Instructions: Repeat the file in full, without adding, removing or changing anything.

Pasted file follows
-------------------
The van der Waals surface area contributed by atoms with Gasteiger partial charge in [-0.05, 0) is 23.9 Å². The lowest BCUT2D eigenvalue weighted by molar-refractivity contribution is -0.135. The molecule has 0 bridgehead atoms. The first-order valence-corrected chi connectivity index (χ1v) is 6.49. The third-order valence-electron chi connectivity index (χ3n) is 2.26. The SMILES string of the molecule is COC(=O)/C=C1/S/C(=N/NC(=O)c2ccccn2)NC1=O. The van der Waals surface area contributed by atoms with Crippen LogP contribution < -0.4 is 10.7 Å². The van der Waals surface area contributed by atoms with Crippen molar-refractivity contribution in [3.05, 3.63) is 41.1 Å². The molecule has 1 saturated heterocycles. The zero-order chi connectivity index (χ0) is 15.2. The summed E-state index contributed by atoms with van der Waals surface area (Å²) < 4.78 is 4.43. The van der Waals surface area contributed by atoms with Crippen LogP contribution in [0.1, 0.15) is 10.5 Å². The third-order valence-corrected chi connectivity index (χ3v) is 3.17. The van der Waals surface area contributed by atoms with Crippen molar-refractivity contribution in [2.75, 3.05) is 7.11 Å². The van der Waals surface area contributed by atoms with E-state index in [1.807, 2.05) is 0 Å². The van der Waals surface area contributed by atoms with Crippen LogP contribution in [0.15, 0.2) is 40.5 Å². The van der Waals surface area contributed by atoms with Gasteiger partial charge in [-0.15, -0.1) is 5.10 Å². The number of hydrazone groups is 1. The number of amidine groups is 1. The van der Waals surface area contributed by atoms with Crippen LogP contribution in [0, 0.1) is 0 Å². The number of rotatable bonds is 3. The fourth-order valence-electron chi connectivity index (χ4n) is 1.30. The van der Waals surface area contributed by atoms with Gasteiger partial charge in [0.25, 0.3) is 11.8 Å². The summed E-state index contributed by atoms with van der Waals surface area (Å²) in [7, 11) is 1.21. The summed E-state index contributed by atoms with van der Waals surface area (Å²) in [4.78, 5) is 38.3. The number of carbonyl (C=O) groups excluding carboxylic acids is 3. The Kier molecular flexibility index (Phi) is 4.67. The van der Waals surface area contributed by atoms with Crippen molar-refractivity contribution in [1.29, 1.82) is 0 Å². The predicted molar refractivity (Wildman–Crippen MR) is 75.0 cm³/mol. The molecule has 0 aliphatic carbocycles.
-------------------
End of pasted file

The van der Waals surface area contributed by atoms with Gasteiger partial charge in [-0.05, 0) is 23.9 Å². The lowest BCUT2D eigenvalue weighted by molar-refractivity contribution is -0.135. The molecule has 0 bridgehead atoms. The first-order valence-corrected chi connectivity index (χ1v) is 6.49. The third-order valence-electron chi connectivity index (χ3n) is 2.26. The SMILES string of the molecule is COC(=O)/C=C1/S/C(=N/NC(=O)c2ccccn2)NC1=O. The van der Waals surface area contributed by atoms with Crippen LogP contribution < -0.4 is 10.7 Å². The van der Waals surface area contributed by atoms with Crippen molar-refractivity contribution in [3.05, 3.63) is 41.1 Å². The molecule has 1 saturated heterocycles. The zero-order chi connectivity index (χ0) is 15.2. The summed E-state index contributed by atoms with van der Waals surface area (Å²) < 4.78 is 4.43. The van der Waals surface area contributed by atoms with Crippen LogP contribution in [0.1, 0.15) is 10.5 Å². The third-order valence-corrected chi connectivity index (χ3v) is 3.17. The van der Waals surface area contributed by atoms with Crippen molar-refractivity contribution in [2.75, 3.05) is 7.11 Å². The van der Waals surface area contributed by atoms with E-state index in [1.807, 2.05) is 0 Å². The van der Waals surface area contributed by atoms with Crippen LogP contribution in [0.15, 0.2) is 40.5 Å². The van der Waals surface area contributed by atoms with Gasteiger partial charge in [-0.15, -0.1) is 5.10 Å². The number of hydrazone groups is 1. The number of amidine groups is 1. The van der Waals surface area contributed by atoms with Crippen LogP contribution in [0, 0.1) is 0 Å². The number of rotatable bonds is 3. The fourth-order valence-electron chi connectivity index (χ4n) is 1.30. The van der Waals surface area contributed by atoms with Gasteiger partial charge in [0.25, 0.3) is 11.8 Å². The summed E-state index contributed by atoms with van der Waals surface area (Å²) in [7, 11) is 1.21. The summed E-state index contributed by atoms with van der Waals surface area (Å²) in [4.78, 5) is 38.3. The number of carbonyl (C=O) groups excluding carboxylic acids is 3. The Kier molecular flexibility index (Phi) is 4.67. The van der Waals surface area contributed by atoms with Crippen molar-refractivity contribution in [1.29, 1.82) is 0 Å². The predicted molar refractivity (Wildman–Crippen MR) is 75.0 cm³/mol. The molecule has 0 aliphatic carbocycles.